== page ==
Attn Clinic/Doctors office nurses! - page 2
by Elleveein 10,820 Views | 45 Comments
I've seen this topic before but it's come up again at my clinic/urgent care, sorry in advance if you've heard this a million times. Do you call medical assistants nurses at your clinic? Would you care if a pt or the doc called... Read More
- 4Jun 14, '12 by CaliBoy760I believe that Loma Linda University was sued because some MA's and CNA's were referring to themselves as "nurses", which is an actual legal designation. There were actually signing patient records with "nurse" behind their name! So anyone who is not a "licensed nurse", (LVN, RN), who refers to themselves as such, is actually committing the crime of impersonation. The problem needs to be addressed at the top, i.e. the physicians. They should be told by management how to properly identify each employee. And I would verbally correct ANYONE who called themselves a nurse who was not. No matter if they take offense. I shed blood, sweat , and tears to earn the right to call myself a "nurse". No way would I let a non-licensed coworker do the same.
- 1Yes! I know all that to be true and I've said it PLENTY of times. As for management...... they're MAs that worked their way up to management. Like i said before I'm the only nurse there and trust me my doc's don't give a poo what i think or say and yes I reported it to the nursing board over a yr ago, nothing was done.
- 4Jun 14, '12 by CaliBoy760If that's the case then I would document, document, document. The best way that I have found is to send an email to yourself with all the pertinent info. That way it is dated and if you ever had to show it, for whatever reason, you could prove that you were concerned about it. Another point to consider, and this varies from state to state. In California, CNA's and MA's working beneath me are doing so under MY LICENSE! No way in hell am I going to let someone jeopardize my license because they want to feel more important. I am a 45 year old male. When I worked in Primary Care, many of the patients addressed my as "Doctor". I would IMMEDIATELY correct them. To do anything less would be dishonest and I could go to jail for impersonating a doctor. While you're situation is a little less dyer, it still warrants correction. If only to protect YOUR license.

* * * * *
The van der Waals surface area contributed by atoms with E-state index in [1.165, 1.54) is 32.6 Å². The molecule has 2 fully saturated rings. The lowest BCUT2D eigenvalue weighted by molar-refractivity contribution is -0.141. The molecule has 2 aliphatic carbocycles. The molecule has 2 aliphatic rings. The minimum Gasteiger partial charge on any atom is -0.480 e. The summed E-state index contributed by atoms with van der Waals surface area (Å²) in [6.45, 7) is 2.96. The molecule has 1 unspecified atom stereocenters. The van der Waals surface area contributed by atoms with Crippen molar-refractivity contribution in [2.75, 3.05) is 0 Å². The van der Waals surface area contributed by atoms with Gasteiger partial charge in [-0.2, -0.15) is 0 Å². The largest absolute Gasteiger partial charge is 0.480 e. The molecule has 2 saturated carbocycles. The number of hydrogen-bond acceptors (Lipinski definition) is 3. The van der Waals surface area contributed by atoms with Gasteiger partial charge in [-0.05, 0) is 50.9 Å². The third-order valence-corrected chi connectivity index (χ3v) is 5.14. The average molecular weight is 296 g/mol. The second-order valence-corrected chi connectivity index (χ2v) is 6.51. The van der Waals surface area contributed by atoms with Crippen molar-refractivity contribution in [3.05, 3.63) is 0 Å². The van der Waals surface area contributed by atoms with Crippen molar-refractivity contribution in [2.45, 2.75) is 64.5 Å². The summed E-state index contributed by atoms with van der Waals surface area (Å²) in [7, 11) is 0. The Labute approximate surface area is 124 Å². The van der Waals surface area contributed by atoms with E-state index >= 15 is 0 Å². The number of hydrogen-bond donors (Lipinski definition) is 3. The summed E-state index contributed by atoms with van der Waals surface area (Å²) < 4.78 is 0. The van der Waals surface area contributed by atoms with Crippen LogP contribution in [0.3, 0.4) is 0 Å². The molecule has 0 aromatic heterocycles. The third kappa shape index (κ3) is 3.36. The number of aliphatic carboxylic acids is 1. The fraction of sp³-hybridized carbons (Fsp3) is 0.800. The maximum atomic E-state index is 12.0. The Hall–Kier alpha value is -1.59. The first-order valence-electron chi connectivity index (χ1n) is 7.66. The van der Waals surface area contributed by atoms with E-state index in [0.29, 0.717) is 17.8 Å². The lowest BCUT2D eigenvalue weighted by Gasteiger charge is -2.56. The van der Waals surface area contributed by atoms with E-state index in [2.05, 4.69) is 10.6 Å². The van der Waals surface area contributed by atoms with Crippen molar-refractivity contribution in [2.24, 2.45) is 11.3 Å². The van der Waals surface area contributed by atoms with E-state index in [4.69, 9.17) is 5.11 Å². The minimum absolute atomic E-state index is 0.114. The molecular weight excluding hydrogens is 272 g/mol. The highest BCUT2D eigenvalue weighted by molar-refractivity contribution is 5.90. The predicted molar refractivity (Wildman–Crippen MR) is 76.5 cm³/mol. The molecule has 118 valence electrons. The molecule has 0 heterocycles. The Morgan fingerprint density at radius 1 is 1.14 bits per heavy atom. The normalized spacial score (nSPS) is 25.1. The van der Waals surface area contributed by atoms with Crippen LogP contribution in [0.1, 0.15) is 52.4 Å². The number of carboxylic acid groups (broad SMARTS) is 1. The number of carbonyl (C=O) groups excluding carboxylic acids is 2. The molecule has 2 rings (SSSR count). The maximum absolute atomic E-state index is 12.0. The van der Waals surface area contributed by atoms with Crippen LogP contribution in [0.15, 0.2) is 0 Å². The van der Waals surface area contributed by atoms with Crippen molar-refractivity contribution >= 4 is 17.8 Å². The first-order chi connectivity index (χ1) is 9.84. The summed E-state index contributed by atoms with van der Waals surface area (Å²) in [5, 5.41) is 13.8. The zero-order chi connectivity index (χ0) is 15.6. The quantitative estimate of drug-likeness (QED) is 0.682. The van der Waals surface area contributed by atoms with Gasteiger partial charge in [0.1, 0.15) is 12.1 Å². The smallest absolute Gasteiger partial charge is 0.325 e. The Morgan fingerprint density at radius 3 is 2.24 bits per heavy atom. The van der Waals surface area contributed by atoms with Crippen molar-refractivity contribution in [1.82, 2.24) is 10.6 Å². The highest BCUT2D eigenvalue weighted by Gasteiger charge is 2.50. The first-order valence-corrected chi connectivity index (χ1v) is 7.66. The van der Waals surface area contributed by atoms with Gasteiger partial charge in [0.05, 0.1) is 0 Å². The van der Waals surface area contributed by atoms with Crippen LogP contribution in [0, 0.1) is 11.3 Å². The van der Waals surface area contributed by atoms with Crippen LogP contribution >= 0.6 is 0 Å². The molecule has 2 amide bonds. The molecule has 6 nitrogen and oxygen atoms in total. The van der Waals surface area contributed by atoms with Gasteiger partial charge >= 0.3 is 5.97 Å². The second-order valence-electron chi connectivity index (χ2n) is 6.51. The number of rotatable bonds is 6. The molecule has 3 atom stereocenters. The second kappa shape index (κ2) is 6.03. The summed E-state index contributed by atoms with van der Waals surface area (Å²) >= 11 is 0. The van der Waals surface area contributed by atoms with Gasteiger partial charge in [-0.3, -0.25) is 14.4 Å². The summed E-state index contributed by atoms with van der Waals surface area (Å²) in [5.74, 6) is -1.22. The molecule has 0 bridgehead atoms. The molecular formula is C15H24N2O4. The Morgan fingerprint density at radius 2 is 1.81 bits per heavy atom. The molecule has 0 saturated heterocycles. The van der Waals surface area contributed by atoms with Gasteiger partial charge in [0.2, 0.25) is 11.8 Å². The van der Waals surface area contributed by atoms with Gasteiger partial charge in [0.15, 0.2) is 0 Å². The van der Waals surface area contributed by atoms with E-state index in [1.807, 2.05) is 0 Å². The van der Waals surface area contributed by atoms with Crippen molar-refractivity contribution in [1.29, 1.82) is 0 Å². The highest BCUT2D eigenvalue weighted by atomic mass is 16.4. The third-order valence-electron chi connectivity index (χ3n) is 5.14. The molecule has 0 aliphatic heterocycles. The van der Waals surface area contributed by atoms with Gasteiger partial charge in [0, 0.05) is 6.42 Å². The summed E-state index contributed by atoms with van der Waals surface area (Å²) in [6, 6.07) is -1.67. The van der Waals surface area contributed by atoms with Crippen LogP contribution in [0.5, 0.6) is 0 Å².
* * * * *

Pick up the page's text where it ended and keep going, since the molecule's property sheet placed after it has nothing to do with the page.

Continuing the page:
- 2Jun 16, '12 by kcmylornThis is the one thing that gets my BP soaring. I'm sorry to have to say this but I think the problem started when we nurses stopped wearing all white uniforms, our nursing pins and our caps. We have left the door wide open for every charlatan, un- nursing licensed healthcare worker to be called 'nurse'. Healthcare workers who hold certificates(MA's, MST's. Patient care technicians, and nursing assistants, and busy body receptionists who step out of there job description) hold only that- a certificate. They need to get it through their heads a 'certificate' and a 'nursing license' are 2 very different things. They are light years apart. If the Fed ex guy decides to wear scrubs to their job one day, I guess they too will be called 'nurse'.